Knowing how to spot fake news is critical in today’s online landscape, which is more consumer-driven than ever before.
The US election is one example where the implications of fake news fuelled a disastrous outcome. One academic study found that 1 in 4 Americans visited fake news sites in the months leading up to the election, with Trump Supporters showing as the majority.
That same study found Facebook to be the “most important mechanism” in facilitating the spreading of fake news. With that in mind, Facebook announced in March this year, improved efforts to combat fake news and the increasing dissemination of misleading narratives.
Facebook’s Product Manager, Tessa Lyons, disclosed snippets of a strategy that appeared reliant on manual reports from fact-checkers, and a back-foot approach to monitoring, intercepting and reducing visibility for content deemed as fake.
Since then, pressure has amounted, and it seems Facebook is serious about responding, with reports last week that announced their acquisition of UK-based tech Bloomsbury Al; this forms part of Facebook’s evolving strategy to combat fake news perpetuated by their multi-billion dollar platform.
But questions remain in terms of what the individual consumer can do to avoid participating in the spreading of fake content.
How To Spot Fake News
Recognise headlines for what they are
Headlines are either or both of two things, enticing and misleading – sometimes simultaneously.
Discourse derived from the act of merely skimming and misconstruing content is a highly underestimated driving force of fake news, particularly when it results in mass commentary, which perpetuates the cycle.
In other words, as consumers it is our responsibility to avoid inferring opinions without reading, checking, and contextualising content before sharing or engaging with it.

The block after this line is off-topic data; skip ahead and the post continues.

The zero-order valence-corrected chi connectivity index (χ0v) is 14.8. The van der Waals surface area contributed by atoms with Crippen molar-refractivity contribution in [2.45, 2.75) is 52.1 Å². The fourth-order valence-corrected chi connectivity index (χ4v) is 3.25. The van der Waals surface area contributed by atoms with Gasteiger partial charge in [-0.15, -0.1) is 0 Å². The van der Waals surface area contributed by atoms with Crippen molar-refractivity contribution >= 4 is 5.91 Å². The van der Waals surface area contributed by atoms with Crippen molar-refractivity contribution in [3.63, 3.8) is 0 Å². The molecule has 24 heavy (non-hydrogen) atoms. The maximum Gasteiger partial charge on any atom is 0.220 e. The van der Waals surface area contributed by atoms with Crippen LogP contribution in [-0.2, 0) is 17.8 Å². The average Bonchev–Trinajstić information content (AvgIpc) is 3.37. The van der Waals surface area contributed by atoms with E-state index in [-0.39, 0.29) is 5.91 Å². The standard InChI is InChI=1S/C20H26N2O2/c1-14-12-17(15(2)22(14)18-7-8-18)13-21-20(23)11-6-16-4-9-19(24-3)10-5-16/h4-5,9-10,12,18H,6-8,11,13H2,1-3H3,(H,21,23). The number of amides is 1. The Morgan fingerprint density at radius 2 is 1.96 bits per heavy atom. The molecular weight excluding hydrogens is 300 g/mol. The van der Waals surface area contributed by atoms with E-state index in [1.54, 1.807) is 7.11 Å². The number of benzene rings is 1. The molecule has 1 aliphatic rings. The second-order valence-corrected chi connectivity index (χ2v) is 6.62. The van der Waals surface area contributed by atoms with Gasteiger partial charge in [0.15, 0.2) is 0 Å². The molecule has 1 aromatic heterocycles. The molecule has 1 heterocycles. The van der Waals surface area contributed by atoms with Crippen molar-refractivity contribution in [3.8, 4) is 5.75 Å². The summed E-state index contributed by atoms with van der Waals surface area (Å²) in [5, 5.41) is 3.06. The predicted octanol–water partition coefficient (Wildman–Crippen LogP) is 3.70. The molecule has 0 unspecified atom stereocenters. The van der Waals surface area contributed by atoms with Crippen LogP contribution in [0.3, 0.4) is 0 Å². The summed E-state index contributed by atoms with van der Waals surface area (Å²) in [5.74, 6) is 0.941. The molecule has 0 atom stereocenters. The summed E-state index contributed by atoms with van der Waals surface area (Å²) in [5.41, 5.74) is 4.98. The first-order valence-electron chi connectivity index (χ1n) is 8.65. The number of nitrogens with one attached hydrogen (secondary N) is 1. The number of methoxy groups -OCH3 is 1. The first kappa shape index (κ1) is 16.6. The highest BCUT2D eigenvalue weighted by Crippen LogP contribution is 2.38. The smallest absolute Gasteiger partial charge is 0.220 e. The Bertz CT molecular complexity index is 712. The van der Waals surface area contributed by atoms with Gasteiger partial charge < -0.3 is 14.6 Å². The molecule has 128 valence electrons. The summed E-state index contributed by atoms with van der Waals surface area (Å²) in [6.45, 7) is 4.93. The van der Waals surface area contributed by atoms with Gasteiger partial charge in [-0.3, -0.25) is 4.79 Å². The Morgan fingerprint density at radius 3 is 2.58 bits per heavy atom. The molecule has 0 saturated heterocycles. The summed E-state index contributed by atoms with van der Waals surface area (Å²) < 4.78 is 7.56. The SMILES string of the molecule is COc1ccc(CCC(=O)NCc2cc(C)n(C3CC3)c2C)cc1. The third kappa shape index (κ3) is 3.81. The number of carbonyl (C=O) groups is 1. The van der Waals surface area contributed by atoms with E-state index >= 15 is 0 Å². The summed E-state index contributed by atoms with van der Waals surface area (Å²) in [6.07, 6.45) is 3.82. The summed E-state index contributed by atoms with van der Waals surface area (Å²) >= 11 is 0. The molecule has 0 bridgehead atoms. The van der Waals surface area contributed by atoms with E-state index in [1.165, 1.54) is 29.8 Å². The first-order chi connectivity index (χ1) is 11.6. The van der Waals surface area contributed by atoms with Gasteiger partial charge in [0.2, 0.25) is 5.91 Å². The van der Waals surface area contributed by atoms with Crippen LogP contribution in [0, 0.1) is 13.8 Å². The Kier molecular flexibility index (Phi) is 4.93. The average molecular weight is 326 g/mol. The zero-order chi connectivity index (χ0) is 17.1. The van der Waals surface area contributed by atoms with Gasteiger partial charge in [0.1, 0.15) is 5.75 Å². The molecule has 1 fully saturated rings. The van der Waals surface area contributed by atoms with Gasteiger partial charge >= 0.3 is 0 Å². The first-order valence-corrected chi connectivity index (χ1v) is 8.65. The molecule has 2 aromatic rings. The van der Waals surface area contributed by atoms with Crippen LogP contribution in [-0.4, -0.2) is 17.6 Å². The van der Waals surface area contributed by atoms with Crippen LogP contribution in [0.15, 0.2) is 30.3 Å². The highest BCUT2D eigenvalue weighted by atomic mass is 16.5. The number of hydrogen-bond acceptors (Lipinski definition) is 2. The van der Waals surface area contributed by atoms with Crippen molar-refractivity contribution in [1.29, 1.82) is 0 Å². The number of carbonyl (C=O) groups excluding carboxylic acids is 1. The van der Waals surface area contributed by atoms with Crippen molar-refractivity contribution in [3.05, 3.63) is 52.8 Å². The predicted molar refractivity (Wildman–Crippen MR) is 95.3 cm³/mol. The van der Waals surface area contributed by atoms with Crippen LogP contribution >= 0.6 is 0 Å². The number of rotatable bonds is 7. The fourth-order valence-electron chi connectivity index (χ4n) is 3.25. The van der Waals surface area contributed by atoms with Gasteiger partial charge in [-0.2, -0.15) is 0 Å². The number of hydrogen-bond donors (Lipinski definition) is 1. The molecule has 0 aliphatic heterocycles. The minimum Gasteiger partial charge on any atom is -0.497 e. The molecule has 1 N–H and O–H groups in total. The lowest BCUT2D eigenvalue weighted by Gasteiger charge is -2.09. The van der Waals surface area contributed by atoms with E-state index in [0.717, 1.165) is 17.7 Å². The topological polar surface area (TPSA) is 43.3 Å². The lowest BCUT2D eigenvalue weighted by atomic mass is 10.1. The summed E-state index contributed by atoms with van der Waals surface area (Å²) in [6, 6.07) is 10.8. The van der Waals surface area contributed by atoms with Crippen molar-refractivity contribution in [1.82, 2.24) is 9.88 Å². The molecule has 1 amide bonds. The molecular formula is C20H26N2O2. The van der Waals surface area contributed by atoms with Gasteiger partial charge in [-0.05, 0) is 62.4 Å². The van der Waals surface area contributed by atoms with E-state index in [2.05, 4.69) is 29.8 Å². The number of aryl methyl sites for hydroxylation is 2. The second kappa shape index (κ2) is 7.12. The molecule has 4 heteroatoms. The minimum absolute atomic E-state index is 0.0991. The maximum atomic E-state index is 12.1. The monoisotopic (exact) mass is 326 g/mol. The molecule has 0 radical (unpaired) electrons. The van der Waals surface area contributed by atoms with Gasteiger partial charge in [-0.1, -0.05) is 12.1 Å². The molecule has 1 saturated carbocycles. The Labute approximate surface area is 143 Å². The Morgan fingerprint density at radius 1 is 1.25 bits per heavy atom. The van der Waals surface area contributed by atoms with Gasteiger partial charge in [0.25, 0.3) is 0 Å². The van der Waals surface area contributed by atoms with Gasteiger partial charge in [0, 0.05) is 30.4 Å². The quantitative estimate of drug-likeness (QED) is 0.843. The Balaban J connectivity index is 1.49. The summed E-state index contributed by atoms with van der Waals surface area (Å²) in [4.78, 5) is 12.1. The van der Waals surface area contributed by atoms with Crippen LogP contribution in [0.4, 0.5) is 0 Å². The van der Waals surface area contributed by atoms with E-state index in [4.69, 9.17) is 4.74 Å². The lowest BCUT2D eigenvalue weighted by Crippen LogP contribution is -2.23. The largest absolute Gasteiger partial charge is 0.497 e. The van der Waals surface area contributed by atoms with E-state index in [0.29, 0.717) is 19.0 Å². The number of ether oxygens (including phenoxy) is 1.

Credibility of sources
The 2018 Yellow Social Media Report found that 33% of Australians on social media have reacted to at least one post that turned out to be untrue. Content that draws from outdated reports (e.g. studies which are decades old) – or worse – an absence of sources and citations to back up an agenda, are strong indicators of a lack of credibility.
Explicitly polarised agendas
News sites that report solely from the lens of a polarised political or religious ideology are red flags for fake news. Even if a publication is deemed to lean a particular way politically, reporting should be considered and balanced. Again, when in doubt, check a news piece’s sources and citations to get an idea of how balanced and research-based references are.
Excessive pop-ups and advertisements
If an online platform is infused with intrusive pop-ups and excessive or dubious ad content, click out – these sites are designed to generate revenue and are not reliable sources of news.
Hyperbole and ‘unique’ stories
Beware of grotesque hyperbole, unique stories which aren’t covered by reputable news platforms, ambiguous domain names and URLs, conspiracy theories, and miracle cures – these are strong indicators of sites that perpetuate fake news.
Spot the bots
Bot accounts are fake social media profiles that are sold to make it look like an account has a greater following or level of engagement. They are incredibly misleading and problematic as more often than not they draw from stolen elements of people’s identities.
Look for unusual following ratios; for example, bot accounts usually follow thousands of accounts but will generally have a small following themselves. Bot accounts often engage in retweeting frenzies with little coherence – as this New York Times piece pointed out, these usually span “a dizzying assortment of topics in several languages”.
Beware of the viral meme
If information comes your way in the form of a meme, consider it as somewhere between opinion and fake news, with the exception of content pieces created by credible publishers whereby sources are available to back up what is being communicated.
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